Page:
Food + You Means Security for Jessica and her Family
Jessica Cook’s two kids, Trinity (5) and Logan (4) aren’t picky eaters. They enjoy eating carrots just as much as they enjoy eating Girl Scout cookies. They like chicken nuggets and hot dogs, peanut butter and jelly sandwiches and tacos. They like grilled chicken and vegetables. They would love to eat a cupcake every day, if their mom would let them. But there’s one meal that they look forward to more than any other: Pancakes for dinner. It’s become a tradition for Jessica and her kids since they started visiting Lincoln Center Elementary School each month for free groceries.
“After picking up food at Lincoln, we typically have pancake night at home since we will most likely be getting syrup, pancake mix and peanut butter — everything needed to make a good pancake,” Jessica said.
Jessica, who lives in Saint Paul where she attends nursing school, estimates she gets around 25 percent of her monthly groceries from Food + You distributions. Lincoln Center Elementary is one of 16 schools participating in Food + You, a school-driven Second Harvest Heartland program that facilitates federally funded nutrition programs and coordinates direct food distributions.
Getting free and nutritious food through the program means that Jessica doesn’t have to choose between pursuing a career as a nurse and feeding her kids. It means she always has enough food in the pantry. It means security.
“Because of programs like Food + You, I don't have to struggle as much,” she said. “I just have to be very conscious of my budget now. It's truly wonderful not to have to worry about if there is enough food in the house to feed the kids dinner.”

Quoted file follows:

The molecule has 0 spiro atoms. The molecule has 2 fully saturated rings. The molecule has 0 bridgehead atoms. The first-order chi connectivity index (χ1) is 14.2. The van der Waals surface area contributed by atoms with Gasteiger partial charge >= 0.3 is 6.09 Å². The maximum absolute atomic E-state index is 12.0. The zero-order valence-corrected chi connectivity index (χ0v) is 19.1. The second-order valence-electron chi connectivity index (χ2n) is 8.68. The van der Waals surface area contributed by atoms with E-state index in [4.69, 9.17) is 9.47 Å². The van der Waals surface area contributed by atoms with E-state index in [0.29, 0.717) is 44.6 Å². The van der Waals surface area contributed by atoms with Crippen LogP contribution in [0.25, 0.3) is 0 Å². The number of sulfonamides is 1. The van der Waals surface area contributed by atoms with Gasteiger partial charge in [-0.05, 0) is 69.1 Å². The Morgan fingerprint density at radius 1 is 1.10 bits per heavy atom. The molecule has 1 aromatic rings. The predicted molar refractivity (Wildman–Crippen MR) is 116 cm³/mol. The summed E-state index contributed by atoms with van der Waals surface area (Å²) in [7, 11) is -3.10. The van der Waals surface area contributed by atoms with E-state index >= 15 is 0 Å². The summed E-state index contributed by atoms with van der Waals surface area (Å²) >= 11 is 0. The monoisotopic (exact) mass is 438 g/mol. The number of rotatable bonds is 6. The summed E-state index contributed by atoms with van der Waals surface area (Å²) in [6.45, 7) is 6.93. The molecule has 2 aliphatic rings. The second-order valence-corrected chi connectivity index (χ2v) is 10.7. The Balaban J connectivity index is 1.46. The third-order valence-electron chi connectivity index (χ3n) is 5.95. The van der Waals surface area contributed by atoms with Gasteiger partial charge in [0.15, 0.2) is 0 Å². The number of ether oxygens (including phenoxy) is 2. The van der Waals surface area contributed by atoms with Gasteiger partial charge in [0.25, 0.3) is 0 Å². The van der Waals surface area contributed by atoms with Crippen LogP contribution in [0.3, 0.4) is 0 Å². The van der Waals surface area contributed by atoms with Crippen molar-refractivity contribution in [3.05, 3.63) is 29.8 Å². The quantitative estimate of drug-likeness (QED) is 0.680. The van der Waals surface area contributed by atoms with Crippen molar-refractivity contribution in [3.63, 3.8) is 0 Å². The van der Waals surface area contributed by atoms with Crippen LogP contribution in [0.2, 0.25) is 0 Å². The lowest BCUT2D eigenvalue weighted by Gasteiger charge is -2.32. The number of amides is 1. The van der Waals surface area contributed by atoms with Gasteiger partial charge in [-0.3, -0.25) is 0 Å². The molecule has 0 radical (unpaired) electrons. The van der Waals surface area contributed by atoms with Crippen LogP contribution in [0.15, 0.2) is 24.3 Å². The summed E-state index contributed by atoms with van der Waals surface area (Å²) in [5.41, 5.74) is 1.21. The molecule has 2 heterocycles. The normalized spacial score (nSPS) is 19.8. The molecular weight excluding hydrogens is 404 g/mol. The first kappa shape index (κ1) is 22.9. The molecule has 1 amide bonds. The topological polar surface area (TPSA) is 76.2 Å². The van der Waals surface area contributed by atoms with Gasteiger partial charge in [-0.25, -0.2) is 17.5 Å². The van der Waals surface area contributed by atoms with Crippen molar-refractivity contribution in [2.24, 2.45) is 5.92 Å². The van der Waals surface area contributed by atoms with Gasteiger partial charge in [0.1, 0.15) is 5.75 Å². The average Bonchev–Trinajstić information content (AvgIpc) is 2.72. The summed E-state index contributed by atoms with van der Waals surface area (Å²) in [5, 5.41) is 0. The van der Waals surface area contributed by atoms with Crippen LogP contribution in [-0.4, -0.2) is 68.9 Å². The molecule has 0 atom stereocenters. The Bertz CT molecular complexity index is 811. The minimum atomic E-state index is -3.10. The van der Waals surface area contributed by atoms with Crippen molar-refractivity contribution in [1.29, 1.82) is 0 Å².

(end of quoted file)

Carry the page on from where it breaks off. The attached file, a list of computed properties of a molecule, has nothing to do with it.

Jessica found out about the program through her sister-in-law, Elisha, who takes care of Trinity and Logan when Jessica is at school and volunteers at the distribution. Jessica admitted she never imagined she’d end up being an unemployed single mother, but that’s exactly what happened after her fiancé, Eric, Elisha’s brother, died suddenly of a brain aneurysm in 2015.
“The myth that people who need a helping hand are lazy or just want something for free is completely wrong,” Jessica said. “I work just as hard as the next person and I do it alone all while ensuring that my children are happy and not hungry. I wish people understood that needing a little help is OK. I won't need it forever.”
And Jessica won’t need help forever. She graduates from nursing school in December.
“I'm excited to finish nursing school so I can work more and study less, and so I can spend more quality time with my kids. We plan on having a lot of picnics in the park this summer.”
Learn more about Food + You and how Second Harvest Heartland is helping create more access to food for children and their families.